9. A deformable composite tubing product in accord ance with claim 8, wherein said thermo-barrier layer comprises an asbestos-polyester tape, wound spirally around said flexible elements.

10. A deformable composite tubing product in accordance with claim 8 wherein said sampling line means is stainless steel and said heating line means is copper.

11. A deformable composite tubing product of indeterminate continuous length adapted to be severed into determinate lengths at the place of application for use as a fluid sampling device in transferring fluid from a point of sampling to a point of use comprising, a tubular sampling line member, a tubular heating line member disposed in contiguous heat transferring engagement with said sampling line member, the contiguous relationship of said tubular line members providing a space on opposite sides thereof which extend throughout their axial length, a bundle of flexible, heat-transmitting metallic wires disposed in intimate contact with and to occupy substantially the entire area presented by the spaces on opposite sides of said tubular line members giving with said tubular line members, a thermo-barrier layer disposed in encompassing relationship around said tubular line members and said metallic wires to heat insulate said tubular line members from the exterior of said device, and an outer sheath of flexible polymeric material covering said thermo-barrier layer to provide a unitary structure.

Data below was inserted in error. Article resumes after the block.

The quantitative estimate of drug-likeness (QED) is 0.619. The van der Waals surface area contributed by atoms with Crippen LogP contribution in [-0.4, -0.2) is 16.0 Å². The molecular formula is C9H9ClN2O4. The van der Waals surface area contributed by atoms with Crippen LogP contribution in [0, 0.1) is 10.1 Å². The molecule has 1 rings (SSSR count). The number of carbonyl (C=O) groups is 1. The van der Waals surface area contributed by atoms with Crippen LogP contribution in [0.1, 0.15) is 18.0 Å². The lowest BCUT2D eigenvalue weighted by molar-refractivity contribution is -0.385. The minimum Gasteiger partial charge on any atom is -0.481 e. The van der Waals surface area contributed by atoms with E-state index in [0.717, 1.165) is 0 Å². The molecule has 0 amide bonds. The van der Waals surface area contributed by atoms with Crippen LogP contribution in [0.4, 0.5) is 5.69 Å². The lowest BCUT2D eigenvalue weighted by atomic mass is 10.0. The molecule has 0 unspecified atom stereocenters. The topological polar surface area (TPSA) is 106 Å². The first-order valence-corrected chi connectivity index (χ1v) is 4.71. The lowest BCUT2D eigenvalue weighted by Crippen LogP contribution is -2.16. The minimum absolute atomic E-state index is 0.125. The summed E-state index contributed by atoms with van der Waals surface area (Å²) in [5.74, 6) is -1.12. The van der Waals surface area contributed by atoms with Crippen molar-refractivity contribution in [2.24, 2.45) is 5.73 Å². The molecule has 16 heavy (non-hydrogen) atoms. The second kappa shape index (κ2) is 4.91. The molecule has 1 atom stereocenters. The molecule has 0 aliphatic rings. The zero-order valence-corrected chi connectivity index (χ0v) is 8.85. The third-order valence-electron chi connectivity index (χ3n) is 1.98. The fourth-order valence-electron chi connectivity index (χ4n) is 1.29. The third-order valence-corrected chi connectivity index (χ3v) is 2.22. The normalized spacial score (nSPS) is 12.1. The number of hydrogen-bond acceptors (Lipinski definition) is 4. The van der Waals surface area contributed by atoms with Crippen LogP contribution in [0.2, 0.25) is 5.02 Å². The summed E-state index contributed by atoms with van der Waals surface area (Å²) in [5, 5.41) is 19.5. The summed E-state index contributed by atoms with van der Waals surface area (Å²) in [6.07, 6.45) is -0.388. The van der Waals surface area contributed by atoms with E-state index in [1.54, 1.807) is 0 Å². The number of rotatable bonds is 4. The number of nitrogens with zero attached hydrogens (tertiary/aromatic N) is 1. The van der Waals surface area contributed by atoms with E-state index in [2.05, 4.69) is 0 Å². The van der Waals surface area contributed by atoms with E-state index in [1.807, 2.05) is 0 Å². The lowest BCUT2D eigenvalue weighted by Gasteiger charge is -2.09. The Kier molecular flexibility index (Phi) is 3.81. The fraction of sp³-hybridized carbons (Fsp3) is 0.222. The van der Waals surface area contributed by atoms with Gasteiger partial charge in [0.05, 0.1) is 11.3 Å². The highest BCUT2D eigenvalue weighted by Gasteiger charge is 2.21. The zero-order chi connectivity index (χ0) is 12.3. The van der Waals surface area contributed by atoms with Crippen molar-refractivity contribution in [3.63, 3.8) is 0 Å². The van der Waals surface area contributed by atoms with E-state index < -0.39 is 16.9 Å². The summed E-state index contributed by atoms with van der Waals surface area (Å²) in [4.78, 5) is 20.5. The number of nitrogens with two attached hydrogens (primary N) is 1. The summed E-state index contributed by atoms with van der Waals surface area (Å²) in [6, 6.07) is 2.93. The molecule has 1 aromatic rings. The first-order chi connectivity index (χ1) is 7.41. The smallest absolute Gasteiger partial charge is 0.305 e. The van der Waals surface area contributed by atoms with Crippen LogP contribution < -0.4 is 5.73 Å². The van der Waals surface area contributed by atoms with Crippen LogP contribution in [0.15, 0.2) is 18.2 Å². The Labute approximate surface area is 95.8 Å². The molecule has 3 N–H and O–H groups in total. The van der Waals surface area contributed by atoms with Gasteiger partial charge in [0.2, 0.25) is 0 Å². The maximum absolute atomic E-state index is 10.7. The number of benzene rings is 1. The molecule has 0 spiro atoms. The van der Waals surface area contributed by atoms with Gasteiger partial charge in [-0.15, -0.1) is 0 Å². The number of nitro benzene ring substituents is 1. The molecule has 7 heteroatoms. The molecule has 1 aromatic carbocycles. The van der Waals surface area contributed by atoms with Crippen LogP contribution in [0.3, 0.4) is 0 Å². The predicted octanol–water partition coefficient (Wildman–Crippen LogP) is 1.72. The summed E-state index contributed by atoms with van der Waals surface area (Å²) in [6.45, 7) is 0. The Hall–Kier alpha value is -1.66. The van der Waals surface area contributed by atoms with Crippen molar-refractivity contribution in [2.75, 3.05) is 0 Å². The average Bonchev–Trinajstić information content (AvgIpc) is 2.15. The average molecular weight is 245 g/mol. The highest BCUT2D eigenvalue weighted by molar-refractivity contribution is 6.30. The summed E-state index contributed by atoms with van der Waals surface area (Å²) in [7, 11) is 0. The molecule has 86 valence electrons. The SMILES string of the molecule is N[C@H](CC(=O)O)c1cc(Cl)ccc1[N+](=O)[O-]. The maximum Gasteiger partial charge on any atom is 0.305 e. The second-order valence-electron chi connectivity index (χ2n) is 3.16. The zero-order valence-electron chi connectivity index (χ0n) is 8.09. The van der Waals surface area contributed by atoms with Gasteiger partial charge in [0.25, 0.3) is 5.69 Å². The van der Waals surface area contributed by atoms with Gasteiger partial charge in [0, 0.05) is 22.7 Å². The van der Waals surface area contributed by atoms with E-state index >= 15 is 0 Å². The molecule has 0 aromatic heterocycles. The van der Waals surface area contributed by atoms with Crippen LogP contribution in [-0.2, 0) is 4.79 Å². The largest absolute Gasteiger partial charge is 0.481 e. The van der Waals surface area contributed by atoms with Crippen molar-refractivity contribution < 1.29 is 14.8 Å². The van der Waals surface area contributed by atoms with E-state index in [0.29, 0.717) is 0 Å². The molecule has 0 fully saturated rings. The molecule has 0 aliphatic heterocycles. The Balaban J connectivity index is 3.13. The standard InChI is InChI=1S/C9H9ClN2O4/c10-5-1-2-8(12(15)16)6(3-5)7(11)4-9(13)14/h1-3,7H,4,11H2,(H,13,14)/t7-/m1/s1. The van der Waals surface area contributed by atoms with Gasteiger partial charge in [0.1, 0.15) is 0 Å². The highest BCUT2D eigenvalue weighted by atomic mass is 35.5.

12. A deformable composite tubing product in accordance with claim 11 wherein said sampling line member and said tubular heating line member are bendable and ber.

7 8 metallic and wherein said heating line member and said 2,707,095 4/1955 Parsons et a1 138111 X metallic Wires are spiralled about said sampling line mem- 2,829,699 4/1956 Pazan 156-428 2,863,179 12/1958 Gaugler 220 9 References Cited by the Examiner 2,906,317 9/1959 Keyes 138-149 X UNITED STATES PATENTS 3,151,633 10/1964 Shuman 138-111 X g FOREIGN PATENTS 7/1929 prefi r'fjjjjjjjj 1382112 621031 7/1949 Great Britain- 10/1935 H b t 156-428 1,1940 X 10 LAVERNE D. GEIGER, Primary Examiner. 1/1951 BiSCh 165180 X LE IS] LENNY E 9/1952 Boling 165154 X W 1/ 1953 Pugh l38-1 15 C. HOUCK, Assistant Examiner.

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Classifications
U.S. Classification138/111, 165/172, 392/480, 165/164, 138/149, 138/140, 165/905, 392/472, 165/136, 392/468, 219/531, 392/482
International ClassificationB67D1/08, F16L9/18
Cooperative ClassificationF16L9/18, Y10S165/905, B67D2210/00044, B67D1/0867
European ClassificationB67D1/08D2C6B, F16L9/18